Presented at: Banque de France, 13th ifo Conference on Macroeconomics and Survey Data, ifo Venice Summer Institute, Lisbon Macro Workshop, Verein für Socialpolitik*, 30th CEPR European Summer Symposium in International Macroeconomics (ESSIM), LMU Munich
The recent surge in inflation led many unions and firms to alter their bargaining and wage-setting policies. Using novel German firm-level survey data, we document the extent of state dependency of wage-setting behavior across firms and workers given low vs. high inflation environments. The granularity of our micro-level data also allows us to study heterogeneous patterns across sectors, firms, and workers. Embedding the empirical findings in a New Keynesian model with heterogeneous firms, we then analyze the implications of state-dependent wage-setting behavior for the transmission and propagation of shocks. Lastly, we discuss the interaction of state-dependent wage setting with firms' monopsony power and how these features may impact monetary policy and the slope of the Phillips curve.
Presented at: Bavarian Macro Day, University of Graz, LMU Munich, 13th ifo Conference on Macroeconomics and Survey Data, Verein für Socialpolitik*, FAU/IAB*
- Monetary Policy Interactions: The Policy Rate, Asset Purchases, and Optimal Policy with an Interest Rate Peg (with R. Mau and J. Rawls, submitted) [CESifo WP'23]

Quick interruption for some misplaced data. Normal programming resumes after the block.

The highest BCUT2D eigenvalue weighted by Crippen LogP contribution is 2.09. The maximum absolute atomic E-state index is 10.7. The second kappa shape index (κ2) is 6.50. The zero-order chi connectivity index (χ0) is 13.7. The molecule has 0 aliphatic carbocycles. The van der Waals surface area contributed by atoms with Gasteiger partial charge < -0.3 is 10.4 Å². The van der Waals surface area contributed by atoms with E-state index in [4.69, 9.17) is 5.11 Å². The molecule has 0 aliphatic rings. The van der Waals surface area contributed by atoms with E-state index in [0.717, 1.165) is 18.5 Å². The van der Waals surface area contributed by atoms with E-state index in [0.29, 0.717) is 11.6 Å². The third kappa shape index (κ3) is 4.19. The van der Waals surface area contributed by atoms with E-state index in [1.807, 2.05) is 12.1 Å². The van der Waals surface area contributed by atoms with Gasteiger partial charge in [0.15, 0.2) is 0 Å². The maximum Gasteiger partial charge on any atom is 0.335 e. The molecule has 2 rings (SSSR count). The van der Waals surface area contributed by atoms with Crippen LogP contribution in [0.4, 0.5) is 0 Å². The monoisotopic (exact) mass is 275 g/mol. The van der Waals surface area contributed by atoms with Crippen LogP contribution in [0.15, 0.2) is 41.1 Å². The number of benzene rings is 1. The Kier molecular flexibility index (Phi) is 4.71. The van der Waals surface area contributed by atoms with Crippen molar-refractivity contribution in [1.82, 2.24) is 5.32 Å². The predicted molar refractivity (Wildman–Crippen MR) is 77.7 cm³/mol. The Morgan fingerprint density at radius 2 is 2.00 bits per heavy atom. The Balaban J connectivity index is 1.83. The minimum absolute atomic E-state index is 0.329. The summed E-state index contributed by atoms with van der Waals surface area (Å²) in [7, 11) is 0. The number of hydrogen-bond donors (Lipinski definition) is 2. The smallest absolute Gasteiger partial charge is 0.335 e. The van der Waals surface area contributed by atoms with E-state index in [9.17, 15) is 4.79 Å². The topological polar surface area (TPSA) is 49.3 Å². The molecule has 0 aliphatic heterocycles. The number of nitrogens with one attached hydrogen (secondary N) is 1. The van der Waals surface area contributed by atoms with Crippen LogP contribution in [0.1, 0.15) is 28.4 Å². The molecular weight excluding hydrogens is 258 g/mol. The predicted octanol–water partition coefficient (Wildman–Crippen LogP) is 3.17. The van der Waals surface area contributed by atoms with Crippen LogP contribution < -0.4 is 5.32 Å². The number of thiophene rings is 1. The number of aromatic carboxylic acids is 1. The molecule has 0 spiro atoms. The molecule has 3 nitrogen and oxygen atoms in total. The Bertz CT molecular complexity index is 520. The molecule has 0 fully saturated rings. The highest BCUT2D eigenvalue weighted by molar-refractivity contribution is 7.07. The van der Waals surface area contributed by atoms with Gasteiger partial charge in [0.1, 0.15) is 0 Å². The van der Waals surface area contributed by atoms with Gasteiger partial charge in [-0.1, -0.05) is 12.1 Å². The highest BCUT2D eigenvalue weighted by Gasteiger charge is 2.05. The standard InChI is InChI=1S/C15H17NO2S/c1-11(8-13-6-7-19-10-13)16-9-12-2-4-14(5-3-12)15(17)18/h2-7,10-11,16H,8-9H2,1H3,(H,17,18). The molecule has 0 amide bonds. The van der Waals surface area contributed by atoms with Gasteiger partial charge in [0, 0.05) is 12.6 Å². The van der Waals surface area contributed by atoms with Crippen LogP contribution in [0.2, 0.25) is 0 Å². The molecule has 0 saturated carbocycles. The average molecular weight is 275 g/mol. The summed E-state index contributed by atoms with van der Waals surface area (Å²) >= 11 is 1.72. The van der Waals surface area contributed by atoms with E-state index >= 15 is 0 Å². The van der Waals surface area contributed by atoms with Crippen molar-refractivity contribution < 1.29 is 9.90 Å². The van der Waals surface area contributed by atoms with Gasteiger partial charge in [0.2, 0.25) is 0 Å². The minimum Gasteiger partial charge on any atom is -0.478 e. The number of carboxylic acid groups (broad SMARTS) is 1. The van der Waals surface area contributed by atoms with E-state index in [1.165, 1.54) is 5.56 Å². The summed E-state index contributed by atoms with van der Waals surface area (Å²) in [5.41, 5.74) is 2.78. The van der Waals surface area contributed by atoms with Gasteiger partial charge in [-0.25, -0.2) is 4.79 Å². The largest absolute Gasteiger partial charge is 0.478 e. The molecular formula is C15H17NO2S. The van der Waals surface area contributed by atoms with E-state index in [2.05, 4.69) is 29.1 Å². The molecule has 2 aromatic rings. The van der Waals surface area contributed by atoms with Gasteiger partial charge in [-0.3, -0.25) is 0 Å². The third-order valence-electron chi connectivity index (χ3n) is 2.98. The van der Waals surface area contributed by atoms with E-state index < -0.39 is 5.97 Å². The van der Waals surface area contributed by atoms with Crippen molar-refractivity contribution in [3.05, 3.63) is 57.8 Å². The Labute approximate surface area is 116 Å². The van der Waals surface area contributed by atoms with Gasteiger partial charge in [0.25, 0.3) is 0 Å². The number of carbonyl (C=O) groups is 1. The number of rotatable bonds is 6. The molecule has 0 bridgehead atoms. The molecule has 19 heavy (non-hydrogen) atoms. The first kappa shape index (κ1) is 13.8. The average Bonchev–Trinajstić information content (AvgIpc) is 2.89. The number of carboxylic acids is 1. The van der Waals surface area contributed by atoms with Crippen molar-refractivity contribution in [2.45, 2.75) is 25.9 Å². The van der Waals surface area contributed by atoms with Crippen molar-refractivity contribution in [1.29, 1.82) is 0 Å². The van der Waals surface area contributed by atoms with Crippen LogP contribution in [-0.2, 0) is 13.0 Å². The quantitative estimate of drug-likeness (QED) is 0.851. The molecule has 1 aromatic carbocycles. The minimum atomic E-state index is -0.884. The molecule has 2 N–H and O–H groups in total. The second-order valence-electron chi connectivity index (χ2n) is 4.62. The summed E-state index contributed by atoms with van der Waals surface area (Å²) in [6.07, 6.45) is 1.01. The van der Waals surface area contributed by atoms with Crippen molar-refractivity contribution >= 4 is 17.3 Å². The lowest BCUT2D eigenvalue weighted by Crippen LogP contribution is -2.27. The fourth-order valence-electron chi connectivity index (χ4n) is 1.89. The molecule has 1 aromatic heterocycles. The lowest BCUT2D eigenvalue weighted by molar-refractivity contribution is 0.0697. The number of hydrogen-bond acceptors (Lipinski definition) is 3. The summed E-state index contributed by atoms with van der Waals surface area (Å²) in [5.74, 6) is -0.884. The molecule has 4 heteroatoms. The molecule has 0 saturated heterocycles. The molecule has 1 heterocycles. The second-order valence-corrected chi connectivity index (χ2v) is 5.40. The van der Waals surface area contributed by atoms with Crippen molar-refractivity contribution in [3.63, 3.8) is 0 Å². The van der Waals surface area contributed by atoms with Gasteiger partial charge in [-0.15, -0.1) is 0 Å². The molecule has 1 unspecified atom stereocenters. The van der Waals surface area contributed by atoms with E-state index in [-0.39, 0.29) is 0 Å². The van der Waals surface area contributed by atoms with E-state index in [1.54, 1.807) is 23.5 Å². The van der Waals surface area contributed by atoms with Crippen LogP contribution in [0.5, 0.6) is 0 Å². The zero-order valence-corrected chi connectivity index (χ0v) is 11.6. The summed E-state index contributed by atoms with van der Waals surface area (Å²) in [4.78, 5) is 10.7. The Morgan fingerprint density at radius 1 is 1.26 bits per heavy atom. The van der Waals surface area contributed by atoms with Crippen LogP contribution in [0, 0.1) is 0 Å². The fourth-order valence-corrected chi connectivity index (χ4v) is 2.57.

We study monetary policy in a New Keynesian model with a variable credit spread and scope for central bank asset purchases to matter. A novel financial and labor market interaction generates an endogenous cost-push channel in the Phillips curve and a credit wedge in the IS curve. The ``divine coincidence" holds with the nominal short-term rate and central bank balance sheet available as policy tools. Credit spread-targeting balance sheet policy provides a determinate equilibrium with a fixed policy rate. This policy induces similar welfare losses relative to dual-instrument policy as inflation-targeting interest rate policy with a fixed balance sheet.
Presented at: I-85 Macroeconomics Workshop, Midwest Macro Spring 2022, Bank of Canada, ASSA 2022 Annual Meeting (poster session), LMU Munich, University of Notre Dame.
SELECTED WORK IN PROGRESS:
- Monetary Policy, Bank Rate Pass-Through, and Income Source (with J. Pandolfo)
This paper presents new evidence that the global rise in corporate saving across major advanced economies over the last two decades is driven by large firms. Their rapid growth in gross profits as a share of corporate value added, coupled with sluggish growth in dividend payment, has been the main source for the differential change in saving rates between large and small firms. We develop a model where liquidity constraints and financial frictions amplify exogenous heterogeneity across firms. We illustrate how the trend decline in the global real interest rate can rationalize the observed pattern of rising granularity in corporate savings, as larger and less constrained firms are better able to exploit more profitable investment opportunities. These firms, in turn, grow more rapidly, endogenously causing higher concentration within industries.